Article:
ROSE KIRUMIRA.

Rose Kirumira workshop.Denmark June 2010: Working on the sculpture piece “New Portrait” in the Oddense Sculptors Symposium. Photo courtesy of Rose Kirumira archives.

A Senior Lecturer at the School Of Industrial and Fine Arts Makerere University, Rose Kirumira completed her doctoral studies and received her undergraduate and graduate training at the same University. She is one of the few Ugandan contemporary female artists specializing in the sculpture of the human form in wood normally with other media, clay and concrete.

Rose Kirumira has participated in several art residencies in many parts of the world. Since 1995 she has coordinated within the Triangle Artist Trust Workshops and Residence Network for Africa. This work has provided her with in-country experience in Uganda, South Africa, Zambia, Tanzania, Kenya and Botswana. Working with some of the best artists in the African Residencies and the varied African experiences has greatly influenced and enriched Kirumira's work and has helped her style grow. The residencies also greatly informed her doctoral work. In her humble but incisive way, Rose Kirumira thinks this is her major contribution to the contemporary African art scene.

Rose Kirumira sculpture.

Rose Namubiru Kirumira is a contemporary artist well known in Uganda and internationally.


Rose casually point out "I did that " at some of her sculptures, as she runs around her errands. You cant help but look at her then steal a glance at these beautiful colossal peaces in amazement and wonder.

 

On the Ugandan scene, Rose has been very busy in both research and art production. She headed a Rockefeller Foundation project on improving literacy in the Primary schools in Uganda by Illustrating Children’s Story books, a Minds Across Africa Project, 1995-2005. She was lead researcher on AICAD’s An Improved Model of Indigenous Technology for a Ceramic Ware Cottage Industrial Cluster. There are very few professional and self-taught sculptors in Uganda in the last two decades that will not have been taught or influenced by her thoughts and experience. Significant art pieces in Uganda that have had her hand in them include the two majestic pieces at the UNDP building [Mother Uganda and UNDP both made between 1998-1990], the art piece of His Majesty Kabaka Ronald Muwenda Mutebi II at Bulange made with the famous Prof Nagenda, Family at the Child Health and Development Center, and completing part of the Hatching the Golden Eggs sculpture by the late Prof George Kakooza at the Makerere Main Library roundabout. Majestic of course, symbolic definitely, in culture and form.

Kirumira'a sculpture.

There are very few professional and self-taught sculptors in Uganda in the last two decades that will not have been taught or influenced by her thoughts and experience.







Rose is published. She has written on subjects connecting art with national development. For example, ‘Identity, Gender and Representation: Reflecting on the Sculpture ‘Mother Uganda’, in "Re-Contextualizing Self/Other Issues: Toward a Humanics in Africa," jointly hosted by Makerere and Kyoto Universities, 2007. Scholarly writing has also been done on her person as a sculptor. This includes Sunanda K. Sanyal’s 2004 ‘Transgressing Borders, Shaping an Art History, Rose Kirumira and Makerere’s Legacy’ in: Tobias Döring (ed.) African Cultures, Visual Arts, and the Museum - Sight/Sites of Creativity and Conflict. Matatu No.25-26, Journal for African Culture and Society. NY, New York.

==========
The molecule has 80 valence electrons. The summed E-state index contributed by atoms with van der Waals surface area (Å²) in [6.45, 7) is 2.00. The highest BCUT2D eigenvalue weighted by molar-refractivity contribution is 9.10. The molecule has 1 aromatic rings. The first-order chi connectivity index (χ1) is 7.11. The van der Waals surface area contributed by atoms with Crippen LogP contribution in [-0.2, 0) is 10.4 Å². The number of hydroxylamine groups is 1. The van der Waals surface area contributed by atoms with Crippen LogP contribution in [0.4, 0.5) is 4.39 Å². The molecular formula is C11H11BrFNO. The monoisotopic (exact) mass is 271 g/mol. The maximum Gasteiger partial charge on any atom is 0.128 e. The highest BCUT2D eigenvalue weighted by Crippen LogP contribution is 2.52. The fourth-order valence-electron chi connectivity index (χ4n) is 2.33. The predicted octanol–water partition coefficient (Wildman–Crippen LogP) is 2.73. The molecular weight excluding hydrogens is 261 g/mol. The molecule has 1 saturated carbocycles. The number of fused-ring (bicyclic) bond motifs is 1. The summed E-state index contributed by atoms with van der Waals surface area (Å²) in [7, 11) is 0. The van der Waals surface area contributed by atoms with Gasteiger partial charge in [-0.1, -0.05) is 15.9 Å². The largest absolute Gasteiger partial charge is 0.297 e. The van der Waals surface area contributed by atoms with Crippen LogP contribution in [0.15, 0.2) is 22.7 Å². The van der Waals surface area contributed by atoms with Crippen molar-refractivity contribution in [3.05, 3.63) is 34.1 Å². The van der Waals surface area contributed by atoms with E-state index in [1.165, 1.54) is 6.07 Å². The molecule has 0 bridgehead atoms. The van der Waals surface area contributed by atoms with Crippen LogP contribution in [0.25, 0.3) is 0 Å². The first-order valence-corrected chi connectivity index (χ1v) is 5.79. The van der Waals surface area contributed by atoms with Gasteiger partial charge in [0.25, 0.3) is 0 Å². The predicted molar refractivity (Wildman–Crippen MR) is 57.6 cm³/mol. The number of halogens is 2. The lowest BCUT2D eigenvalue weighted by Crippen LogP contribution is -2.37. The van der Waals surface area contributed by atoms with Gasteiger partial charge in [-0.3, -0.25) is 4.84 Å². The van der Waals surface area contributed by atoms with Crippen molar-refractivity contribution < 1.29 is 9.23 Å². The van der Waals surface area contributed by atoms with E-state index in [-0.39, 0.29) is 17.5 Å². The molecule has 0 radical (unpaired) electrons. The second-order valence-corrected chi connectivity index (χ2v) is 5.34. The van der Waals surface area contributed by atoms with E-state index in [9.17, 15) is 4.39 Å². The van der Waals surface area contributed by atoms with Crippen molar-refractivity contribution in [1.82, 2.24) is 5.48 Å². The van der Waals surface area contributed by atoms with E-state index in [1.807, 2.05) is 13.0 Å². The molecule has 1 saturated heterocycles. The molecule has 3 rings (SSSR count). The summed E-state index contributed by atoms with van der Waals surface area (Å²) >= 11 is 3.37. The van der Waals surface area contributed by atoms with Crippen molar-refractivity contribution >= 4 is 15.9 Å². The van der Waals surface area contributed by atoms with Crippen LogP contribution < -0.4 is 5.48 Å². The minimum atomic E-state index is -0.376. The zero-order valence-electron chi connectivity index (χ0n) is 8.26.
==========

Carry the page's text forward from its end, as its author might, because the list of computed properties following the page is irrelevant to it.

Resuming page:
For more information you can log onto

Rose Kirumira's official web site.
http://rosekirumira.net

Council for International Exchange of Scholars.
http://www.cies.org

Nordiska Afrikainstitutet.
http://www.nai.uu.se

 

ROSEKIRUMIRA WORKS.

Decorative piece, muvule wooden bowl with aluminum and copper embellishment.Photo courtesy of Rose Kirumira archives.


A significant part of Rose’s sculpture pieces is characterized by use of found media that she aesthetically and powerfully turns into stunning works of art. Photo courtesy of Rose Kirumira archives.

Rose Namubiru Kirumira had an urban upbringing that just like many Ugandans of the same generation, that was interrupted by the 1970's and early 1980's turmoil in Uganda. That experience has significantly shaped the character of her work in a way that she is conscious of wastage, scarcity, need for continuity and seeks to utilize everything that she finds especially that which has been thrown away or not given due attention. A significant part of Rose’s sculpture pieces is thus characterized by use of found media that she aesthetically and powerfully turns into stunning works of art .Professionally,

Denmark June 2000, installing the Sculpture piece Omulangira [the Prince] at Albourg. The art piece was made out of oak wood Photo courtesy of Rose Kirumira archives.

Rose is well travelled. She has been a Fulbright Scholar in the fall 1998 semester at De Anza College in California, USA; an artist in residence at the Thami Myele in Amsterdam, guest artist in Winnipeg, Canada; and as a sculptor in Changchun, China. She spent six months as Guest researcher at the Center for Africa Studies, University of Copenhagen, Denmark during 2007. She was a visiting student and artist in May 2006 at the Nordic Africa Institute, Uppsala Sweden, where she used her artistic and playful spirit to embellish the rather bleak terrace at NAI (NAI website).

UNDP 1990; Location is UNDP Headquarters. The sculpture symbolizes the activities of UNDP activities in Uganda which include construction, agriculture, health and education. It is built out of concrete .Photo courtesy of Rose Kirumira archives.